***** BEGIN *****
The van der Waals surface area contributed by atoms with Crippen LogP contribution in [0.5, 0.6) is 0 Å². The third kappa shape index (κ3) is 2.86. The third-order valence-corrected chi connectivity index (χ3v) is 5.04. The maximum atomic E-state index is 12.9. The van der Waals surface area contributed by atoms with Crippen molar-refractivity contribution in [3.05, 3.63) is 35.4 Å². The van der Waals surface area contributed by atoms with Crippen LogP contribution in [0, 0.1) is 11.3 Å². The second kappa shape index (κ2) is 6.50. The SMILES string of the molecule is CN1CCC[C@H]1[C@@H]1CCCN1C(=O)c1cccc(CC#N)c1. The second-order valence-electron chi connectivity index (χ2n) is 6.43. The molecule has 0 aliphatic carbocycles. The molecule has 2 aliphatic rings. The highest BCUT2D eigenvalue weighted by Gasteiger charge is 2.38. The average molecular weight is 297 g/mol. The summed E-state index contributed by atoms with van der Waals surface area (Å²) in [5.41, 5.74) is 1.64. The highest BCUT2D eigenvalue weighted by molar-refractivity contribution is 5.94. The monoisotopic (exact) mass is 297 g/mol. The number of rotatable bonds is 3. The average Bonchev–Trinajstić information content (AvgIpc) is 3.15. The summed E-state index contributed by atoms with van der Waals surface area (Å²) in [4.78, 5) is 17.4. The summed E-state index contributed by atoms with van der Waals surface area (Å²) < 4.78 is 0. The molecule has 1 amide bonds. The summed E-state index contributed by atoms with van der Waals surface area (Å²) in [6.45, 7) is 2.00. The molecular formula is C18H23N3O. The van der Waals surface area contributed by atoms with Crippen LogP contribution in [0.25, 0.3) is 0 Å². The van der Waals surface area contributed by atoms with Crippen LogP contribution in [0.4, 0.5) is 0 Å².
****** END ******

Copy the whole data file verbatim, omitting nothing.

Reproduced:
The van der Waals surface area contributed by atoms with Crippen LogP contribution in [0.5, 0.6) is 0 Å². The third kappa shape index (κ3) is 2.86. The third-order valence-corrected chi connectivity index (χ3v) is 5.04. The maximum atomic E-state index is 12.9. The van der Waals surface area contributed by atoms with Crippen molar-refractivity contribution in [3.05, 3.63) is 35.4 Å². The van der Waals surface area contributed by atoms with Crippen LogP contribution in [0, 0.1) is 11.3 Å². The second kappa shape index (κ2) is 6.50. The SMILES string of the molecule is CN1CCC[C@H]1[C@@H]1CCCN1C(=O)c1cccc(CC#N)c1. The second-order valence-electron chi connectivity index (χ2n) is 6.43. The molecule has 0 aliphatic carbocycles. The molecule has 2 aliphatic rings. The highest BCUT2D eigenvalue weighted by Gasteiger charge is 2.38. The average molecular weight is 297 g/mol. The summed E-state index contributed by atoms with van der Waals surface area (Å²) in [5.41, 5.74) is 1.64. The highest BCUT2D eigenvalue weighted by molar-refractivity contribution is 5.94. The monoisotopic (exact) mass is 297 g/mol. The number of rotatable bonds is 3. The average Bonchev–Trinajstić information content (AvgIpc) is 3.15. The summed E-state index contributed by atoms with van der Waals surface area (Å²) in [4.78, 5) is 17.4. The summed E-state index contributed by atoms with van der Waals surface area (Å²) < 4.78 is 0. The molecule has 1 amide bonds. The summed E-state index contributed by atoms with van der Waals surface area (Å²) in [6.45, 7) is 2.00. The molecular formula is C18H23N3O. The van der Waals surface area contributed by atoms with Crippen LogP contribution in [0.25, 0.3) is 0 Å². The van der Waals surface area contributed by atoms with Crippen LogP contribution in [0.4, 0.5) is 0 Å².